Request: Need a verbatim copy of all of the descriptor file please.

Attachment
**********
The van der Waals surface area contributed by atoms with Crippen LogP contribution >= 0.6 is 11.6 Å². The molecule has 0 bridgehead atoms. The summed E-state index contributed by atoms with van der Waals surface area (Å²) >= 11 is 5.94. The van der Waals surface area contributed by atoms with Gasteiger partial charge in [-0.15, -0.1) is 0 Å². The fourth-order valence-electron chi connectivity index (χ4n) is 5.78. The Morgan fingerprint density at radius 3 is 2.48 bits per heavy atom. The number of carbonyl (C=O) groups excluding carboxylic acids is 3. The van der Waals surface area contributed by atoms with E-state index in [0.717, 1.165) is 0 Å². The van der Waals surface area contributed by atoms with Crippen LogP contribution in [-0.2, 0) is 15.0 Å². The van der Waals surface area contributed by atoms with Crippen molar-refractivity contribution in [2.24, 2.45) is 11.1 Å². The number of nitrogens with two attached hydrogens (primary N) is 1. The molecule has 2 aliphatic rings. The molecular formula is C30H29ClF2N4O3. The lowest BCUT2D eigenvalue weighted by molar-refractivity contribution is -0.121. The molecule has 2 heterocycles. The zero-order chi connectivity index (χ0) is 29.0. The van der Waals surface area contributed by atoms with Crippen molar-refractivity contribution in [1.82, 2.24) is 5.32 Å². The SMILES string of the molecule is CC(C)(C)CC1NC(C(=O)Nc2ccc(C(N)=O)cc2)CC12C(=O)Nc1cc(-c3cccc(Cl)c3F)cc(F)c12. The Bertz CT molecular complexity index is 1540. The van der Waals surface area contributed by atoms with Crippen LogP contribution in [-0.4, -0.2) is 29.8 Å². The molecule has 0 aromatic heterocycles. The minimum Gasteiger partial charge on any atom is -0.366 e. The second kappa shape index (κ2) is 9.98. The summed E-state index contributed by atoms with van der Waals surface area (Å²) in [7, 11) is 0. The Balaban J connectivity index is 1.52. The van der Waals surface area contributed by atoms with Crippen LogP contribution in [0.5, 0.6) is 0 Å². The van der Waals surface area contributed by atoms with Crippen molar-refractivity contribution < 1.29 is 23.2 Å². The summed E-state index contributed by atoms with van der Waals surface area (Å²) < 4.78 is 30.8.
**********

The van der Waals surface area contributed by atoms with Crippen LogP contribution >= 0.6 is 11.6 Å². The molecule has 0 bridgehead atoms. The summed E-state index contributed by atoms with van der Waals surface area (Å²) >= 11 is 5.94. The van der Waals surface area contributed by atoms with Gasteiger partial charge in [-0.15, -0.1) is 0 Å². The fourth-order valence-electron chi connectivity index (χ4n) is 5.78. The Morgan fingerprint density at radius 3 is 2.48 bits per heavy atom. The number of carbonyl (C=O) groups excluding carboxylic acids is 3. The van der Waals surface area contributed by atoms with E-state index in [0.717, 1.165) is 0 Å². The van der Waals surface area contributed by atoms with Crippen LogP contribution in [-0.2, 0) is 15.0 Å². The van der Waals surface area contributed by atoms with Crippen molar-refractivity contribution in [2.24, 2.45) is 11.1 Å². The number of nitrogens with two attached hydrogens (primary N) is 1. The molecule has 2 aliphatic rings. The molecular formula is C30H29ClF2N4O3. The lowest BCUT2D eigenvalue weighted by molar-refractivity contribution is -0.121. The molecule has 2 heterocycles. The zero-order chi connectivity index (χ0) is 29.0. The van der Waals surface area contributed by atoms with Crippen molar-refractivity contribution in [1.82, 2.24) is 5.32 Å². The SMILES string of the molecule is CC(C)(C)CC1NC(C(=O)Nc2ccc(C(N)=O)cc2)CC12C(=O)Nc1cc(-c3cccc(Cl)c3F)cc(F)c12. The Bertz CT molecular complexity index is 1540. The van der Waals surface area contributed by atoms with Crippen LogP contribution in [-0.4, -0.2) is 29.8 Å². The molecule has 0 aromatic heterocycles. The minimum Gasteiger partial charge on any atom is -0.366 e. The second kappa shape index (κ2) is 9.98. The summed E-state index contributed by atoms with van der Waals surface area (Å²) in [7, 11) is 0. The Balaban J connectivity index is 1.52. The van der Waals surface area contributed by atoms with Crippen LogP contribution in [0.5, 0.6) is 0 Å². The van der Waals surface area contributed by atoms with Crippen molar-refractivity contribution < 1.29 is 23.2 Å². The summed E-state index contributed by atoms with van der Waals surface area (Å²) < 4.78 is 30.8.